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Solstice

Aurora Borealis / Northern Lights

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The Northern Lights were visible from Mount Washington yesterday.

 

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Nice catch Solstice.  It's also a good reminder that auroras are twice as likely around the equinoxes.  While the sun is heading into a sun spot minimum, the solar winds are still quite capable of creating a geomagnetic storm.  

Here are a few resources for solar activity.

http://spaceweather.com

https://www.swpc.noaa.gov

http://sidc.oma.be

 

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G1 geomagnetic storm currently, socked in with clouds so there's really no possibility of seeing anything tonight. 

G1_warning_12.jpg.1713fce5092894d418b41a5ce5a10084.jpg

planetary-k-index.gif.e17a69e6e4a01de0a46cc3fff764cb7c.gif

https://www.swpc.noaa.gov

The solar wind isn't real fast right now, but that's supposed to change, hopefully we see clear skies the next couple nights.  Unfortunately, the moon is awful bright.

SIDC

Quote

INFO FROM SIDC - RWC BELGIUM 2018 Sep 21 12:32UTC

The level of the solar flaring activity is extremely low, with no reports
of C-class and even B-class flares. The last reported flare (B-class or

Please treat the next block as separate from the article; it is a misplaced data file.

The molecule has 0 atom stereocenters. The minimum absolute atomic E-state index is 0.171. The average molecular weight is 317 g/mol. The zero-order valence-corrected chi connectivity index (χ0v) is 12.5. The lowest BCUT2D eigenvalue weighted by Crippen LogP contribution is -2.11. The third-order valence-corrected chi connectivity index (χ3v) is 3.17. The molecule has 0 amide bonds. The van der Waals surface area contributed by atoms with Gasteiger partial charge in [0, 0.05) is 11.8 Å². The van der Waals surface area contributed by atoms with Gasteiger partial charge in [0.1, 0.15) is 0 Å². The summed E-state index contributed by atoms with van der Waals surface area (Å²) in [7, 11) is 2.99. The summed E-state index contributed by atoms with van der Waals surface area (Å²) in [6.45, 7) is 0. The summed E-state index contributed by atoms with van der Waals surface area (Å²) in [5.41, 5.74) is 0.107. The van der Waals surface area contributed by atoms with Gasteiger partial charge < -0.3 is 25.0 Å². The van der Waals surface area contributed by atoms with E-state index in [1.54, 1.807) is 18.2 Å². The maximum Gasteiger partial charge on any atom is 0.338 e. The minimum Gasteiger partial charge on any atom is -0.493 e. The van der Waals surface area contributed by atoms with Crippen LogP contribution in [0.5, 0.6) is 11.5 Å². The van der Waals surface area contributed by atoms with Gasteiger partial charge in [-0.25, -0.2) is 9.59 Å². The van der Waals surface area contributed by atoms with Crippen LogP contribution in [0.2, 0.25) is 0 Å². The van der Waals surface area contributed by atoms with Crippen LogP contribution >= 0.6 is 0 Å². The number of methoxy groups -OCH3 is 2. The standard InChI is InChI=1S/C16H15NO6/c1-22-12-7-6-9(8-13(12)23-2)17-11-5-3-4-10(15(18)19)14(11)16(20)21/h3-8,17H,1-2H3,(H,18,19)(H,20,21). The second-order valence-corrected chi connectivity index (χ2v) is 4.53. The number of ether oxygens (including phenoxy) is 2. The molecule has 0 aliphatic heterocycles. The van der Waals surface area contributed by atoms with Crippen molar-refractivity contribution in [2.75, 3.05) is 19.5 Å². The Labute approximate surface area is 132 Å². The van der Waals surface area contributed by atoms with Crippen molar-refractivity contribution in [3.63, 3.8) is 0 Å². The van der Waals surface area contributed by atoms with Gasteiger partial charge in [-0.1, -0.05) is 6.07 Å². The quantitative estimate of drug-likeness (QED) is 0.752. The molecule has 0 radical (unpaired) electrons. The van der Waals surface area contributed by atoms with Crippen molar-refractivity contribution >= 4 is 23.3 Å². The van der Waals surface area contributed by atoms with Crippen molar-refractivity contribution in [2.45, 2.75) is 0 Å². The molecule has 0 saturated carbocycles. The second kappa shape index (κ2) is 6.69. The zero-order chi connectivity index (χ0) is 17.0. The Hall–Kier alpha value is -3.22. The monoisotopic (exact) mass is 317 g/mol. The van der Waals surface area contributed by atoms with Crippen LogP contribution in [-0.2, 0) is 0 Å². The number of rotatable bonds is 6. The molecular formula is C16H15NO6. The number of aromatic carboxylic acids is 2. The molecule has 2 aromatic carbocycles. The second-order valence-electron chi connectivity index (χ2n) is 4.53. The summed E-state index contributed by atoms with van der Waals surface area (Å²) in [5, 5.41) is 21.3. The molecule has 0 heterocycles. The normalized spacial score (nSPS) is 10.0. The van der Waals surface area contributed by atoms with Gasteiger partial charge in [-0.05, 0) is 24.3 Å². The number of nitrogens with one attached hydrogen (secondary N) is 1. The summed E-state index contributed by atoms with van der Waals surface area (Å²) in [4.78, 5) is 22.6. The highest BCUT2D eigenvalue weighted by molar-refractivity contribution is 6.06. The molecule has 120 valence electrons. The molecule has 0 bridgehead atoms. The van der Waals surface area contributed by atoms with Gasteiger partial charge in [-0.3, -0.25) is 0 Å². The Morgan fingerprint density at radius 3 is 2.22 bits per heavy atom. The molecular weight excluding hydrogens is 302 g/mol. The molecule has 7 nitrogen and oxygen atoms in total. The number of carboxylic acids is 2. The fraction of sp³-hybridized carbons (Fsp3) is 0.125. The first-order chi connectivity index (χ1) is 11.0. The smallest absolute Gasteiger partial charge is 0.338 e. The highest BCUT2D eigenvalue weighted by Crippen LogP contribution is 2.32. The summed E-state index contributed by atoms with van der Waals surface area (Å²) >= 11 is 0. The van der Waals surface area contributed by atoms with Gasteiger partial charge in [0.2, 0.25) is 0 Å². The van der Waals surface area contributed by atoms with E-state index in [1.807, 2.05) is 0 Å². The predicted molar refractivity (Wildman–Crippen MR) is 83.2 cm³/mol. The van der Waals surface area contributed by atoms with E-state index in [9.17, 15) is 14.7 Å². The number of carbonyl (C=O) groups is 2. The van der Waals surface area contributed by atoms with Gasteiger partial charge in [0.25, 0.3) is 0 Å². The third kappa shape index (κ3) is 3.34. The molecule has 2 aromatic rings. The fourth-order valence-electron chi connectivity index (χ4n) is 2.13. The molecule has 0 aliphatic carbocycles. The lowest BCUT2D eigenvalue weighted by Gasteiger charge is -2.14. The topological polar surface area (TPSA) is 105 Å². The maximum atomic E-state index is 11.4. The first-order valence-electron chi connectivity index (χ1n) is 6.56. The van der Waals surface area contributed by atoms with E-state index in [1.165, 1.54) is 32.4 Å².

stronger) was B1.0 flare on September 11. We expect such a low lever of
activity to persist in the coming hours.
During last 24 hours we did not observe signatures of the possibly Earth
directed CMEs, and the solar protons remained at the background level.

The Earth is still inside the slow solar wind with the speed of about 330
km/s, and the interplanetary magnetic field magnitude is 3 nT. The
geomagnetic conditions are presently quiet and we expect them to stay so in
the coming hours. We can expect unsettled geomagnetic conditions late on
September 22 due to expected arrival of the fast solar wind.

http://sidc.oma.be

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We are ill prepared for these kinds of events, I wonder what it would do to cell phones?

http://spaceweather.com

Space Weather in Wartime: A Sunspot Detonates Naval Mines

Nov. 9, 2018: Rewind almost 50 years. On Aug. 2nd, 1972, giant sunspot MR11976 began to explode. For the next 2 days it unleashed a series of X-class flares, causing deep radio blackouts on Earth and punishing the solar panels and onboard electronics of satellites in Earth orbit. One CME (cloud of plasma) rocketed across the sun-Earth divide in only 14.6 hours–a record that still stands today. Resulting geomagnetic storms sparked auroras so bright, they cast shadows in countries as far south as Britian.

1972sunspot_strip.jpg
Above: Images of giant sunspot MR11976 from the Paris Observatory. [more]